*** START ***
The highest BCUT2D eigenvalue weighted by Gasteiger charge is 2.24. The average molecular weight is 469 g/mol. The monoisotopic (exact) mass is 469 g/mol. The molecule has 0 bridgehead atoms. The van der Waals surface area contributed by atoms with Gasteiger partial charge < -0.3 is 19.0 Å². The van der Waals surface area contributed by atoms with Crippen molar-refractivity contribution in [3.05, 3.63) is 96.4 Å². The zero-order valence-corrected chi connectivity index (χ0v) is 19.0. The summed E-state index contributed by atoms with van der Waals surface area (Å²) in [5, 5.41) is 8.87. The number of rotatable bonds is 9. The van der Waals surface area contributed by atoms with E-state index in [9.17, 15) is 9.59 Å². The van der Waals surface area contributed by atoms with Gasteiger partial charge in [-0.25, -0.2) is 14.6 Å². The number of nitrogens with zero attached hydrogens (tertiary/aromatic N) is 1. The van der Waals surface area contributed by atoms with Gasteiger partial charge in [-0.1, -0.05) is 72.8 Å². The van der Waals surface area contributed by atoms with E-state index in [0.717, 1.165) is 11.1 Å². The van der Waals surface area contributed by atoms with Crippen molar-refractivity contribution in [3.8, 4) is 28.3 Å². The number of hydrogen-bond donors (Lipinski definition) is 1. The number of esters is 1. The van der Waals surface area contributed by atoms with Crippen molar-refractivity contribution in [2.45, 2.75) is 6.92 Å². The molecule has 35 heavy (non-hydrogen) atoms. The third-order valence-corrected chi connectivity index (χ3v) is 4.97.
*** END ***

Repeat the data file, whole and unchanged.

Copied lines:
The highest BCUT2D eigenvalue weighted by Gasteiger charge is 2.24. The average molecular weight is 469 g/mol. The monoisotopic (exact) mass is 469 g/mol. The molecule has 0 bridgehead atoms. The van der Waals surface area contributed by atoms with Gasteiger partial charge < -0.3 is 19.0 Å². The van der Waals surface area contributed by atoms with Crippen molar-refractivity contribution in [3.05, 3.63) is 96.4 Å². The zero-order valence-corrected chi connectivity index (χ0v) is 19.0. The summed E-state index contributed by atoms with van der Waals surface area (Å²) in [5, 5.41) is 8.87. The number of rotatable bonds is 9. The van der Waals surface area contributed by atoms with E-state index in [9.17, 15) is 9.59 Å². The van der Waals surface area contributed by atoms with Gasteiger partial charge in [-0.25, -0.2) is 14.6 Å². The number of nitrogens with zero attached hydrogens (tertiary/aromatic N) is 1. The van der Waals surface area contributed by atoms with Gasteiger partial charge in [-0.1, -0.05) is 72.8 Å². The van der Waals surface area contributed by atoms with E-state index in [0.717, 1.165) is 11.1 Å². The van der Waals surface area contributed by atoms with Crippen molar-refractivity contribution in [3.8, 4) is 28.3 Å². The number of hydrogen-bond donors (Lipinski definition) is 1. The number of esters is 1. The van der Waals surface area contributed by atoms with Crippen molar-refractivity contribution in [2.45, 2.75) is 6.92 Å². The molecule has 35 heavy (non-hydrogen) atoms. The third-order valence-corrected chi connectivity index (χ3v) is 4.97.